Chelsea vintage dresser

Wow! 
It has been a long time since I've done a painted piece, and a dresser!
At least it feels that way!
;)

Normally when I find furniture, it's through estate sales, thrift shops, or people will give me pieces they are done with.  

Craigslist? Not so much.
Never had much luck there.  

Until this one.


Lucky find for me!

I didn't get any true before shots, but here's the one I saw in the listing:


I really want to expand my creativity on future projects, and add more layered colors to my furniture pieces.  
This one was the perfect candidate!

My inspiration pic came from a recent Pinterest pin. 



I loved the distressing and the layered neutral look.

I started out the base coat with Annie Sloan's Graphite, diluted slightly with Country Gray and a couple tablespoons of water.


Immediately after painting, I took a wet rag, and rubbed off sections of the paint to reveal the wood.

I let it dry for a couple hours, and then went over it with Annie Sloan's Country Gray.
Which is really more of a khaki color than any tone of gray.


I dry brushed this second coat on  (dipping just the bristle tips in the paint, and scraping off half of it on the side of the can) and again, used a wet rag to wipe off sections of paint immediately after the paint went on.  
If you try this technique, don't rub too hard with the wet rag, or you will remove the first base coat color too!  
I did want some of the wood to peek through both layers, but not remove everything.
I wanted bits of Graphite and wood to start to show through the Country Gray.

I let that sit for a few hours, and then did the third coat in Old White.




The third coat was the most labor intensive part.  I went back and forth using a wet sanding technique on the last layer.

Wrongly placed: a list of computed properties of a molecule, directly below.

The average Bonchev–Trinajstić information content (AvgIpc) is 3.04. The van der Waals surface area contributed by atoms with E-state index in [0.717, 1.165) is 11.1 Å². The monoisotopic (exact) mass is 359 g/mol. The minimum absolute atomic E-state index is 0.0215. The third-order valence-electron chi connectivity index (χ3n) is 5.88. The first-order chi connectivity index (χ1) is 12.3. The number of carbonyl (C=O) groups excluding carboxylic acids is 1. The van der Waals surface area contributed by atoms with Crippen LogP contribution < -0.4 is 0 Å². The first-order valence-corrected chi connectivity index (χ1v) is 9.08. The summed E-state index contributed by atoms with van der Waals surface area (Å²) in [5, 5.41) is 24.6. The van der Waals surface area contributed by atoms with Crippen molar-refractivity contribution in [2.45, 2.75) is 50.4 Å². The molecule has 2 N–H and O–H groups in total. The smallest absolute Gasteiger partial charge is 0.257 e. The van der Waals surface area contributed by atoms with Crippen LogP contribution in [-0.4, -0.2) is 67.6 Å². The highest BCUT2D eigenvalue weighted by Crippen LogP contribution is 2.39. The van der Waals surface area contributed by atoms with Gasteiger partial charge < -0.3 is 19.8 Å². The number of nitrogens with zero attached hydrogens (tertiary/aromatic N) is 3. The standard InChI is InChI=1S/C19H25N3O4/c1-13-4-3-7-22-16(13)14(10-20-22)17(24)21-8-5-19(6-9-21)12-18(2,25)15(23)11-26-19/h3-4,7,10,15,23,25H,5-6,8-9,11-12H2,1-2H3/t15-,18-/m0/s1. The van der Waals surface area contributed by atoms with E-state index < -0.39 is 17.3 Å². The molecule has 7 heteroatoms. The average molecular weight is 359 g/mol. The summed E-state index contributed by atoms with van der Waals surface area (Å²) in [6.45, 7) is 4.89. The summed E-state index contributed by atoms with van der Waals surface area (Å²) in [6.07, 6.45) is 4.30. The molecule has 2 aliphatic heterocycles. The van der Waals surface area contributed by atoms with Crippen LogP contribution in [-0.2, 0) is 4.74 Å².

Wetting down a sanding sponge, I went through section by section on the dresser and rubbed away at the surface.  It gets the paint reactivated, and removes some of the paint too. Once the paint was wet, I went back over it and wiped off the "sanded" part with a damp kitchen sponge.  It's hard to see if there's any distressing going on, but using the sponge really removes and reveals what the wet sanding did.


I love the little freckles it left on the surface too.
  
That was from the original stained surface.  
If you want to have this kind of character in a piece, don't do a lot of prep prior to painting.  
I only used a cleaning wipe to get rid of dust and initial grime before I painted.  If you sand the surface first, you remove all the cool stuff that will come up with this technique!


I finished this up by adding a bit of Country Gray into some of the grooves and on the little knotted embellishment on the sides.  Just to add a subtle bit of warmth.  
Clear wax finished off Miss Chelsea.

This was a really fun piece to do, and I'm looking forward to trying a few more layered looks!
I dropped off the dresser last night at Aunt Bee's House, so hopefully she'll go home with someone who falls in love with her!

xo Denise

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7 comments

  1. Hi Denise!!!

    I LOVE Craigslist!!!! I've been able to find what I'm looking for on it for a couple of years now.
    The one thing that gets me though, is, that when I say this people think I'm crazy. Until I
    looked up Craigslist where they live, there's nothing really going on, so, no wonder my friends
    and family think I'm crazy, but, here in the lower mainland, Vancouver, BC, there's a lot of things
    on Craigslist.

    I guess it depends where you live.

    This piece is gorgeous!!!! I love the way you redid it!!!!

    Love your great find!!!!

    Pam

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  2. What a great find. Looks amazing now that you've worked your magic on it.

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  3. This is absolutely GORGEOUS!!! I love love love how you refinished it!

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  4. Great job with the painting! Love your distressing.

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  5. What a beautiful finish you achieved Denise! The imperfections make it perfect!

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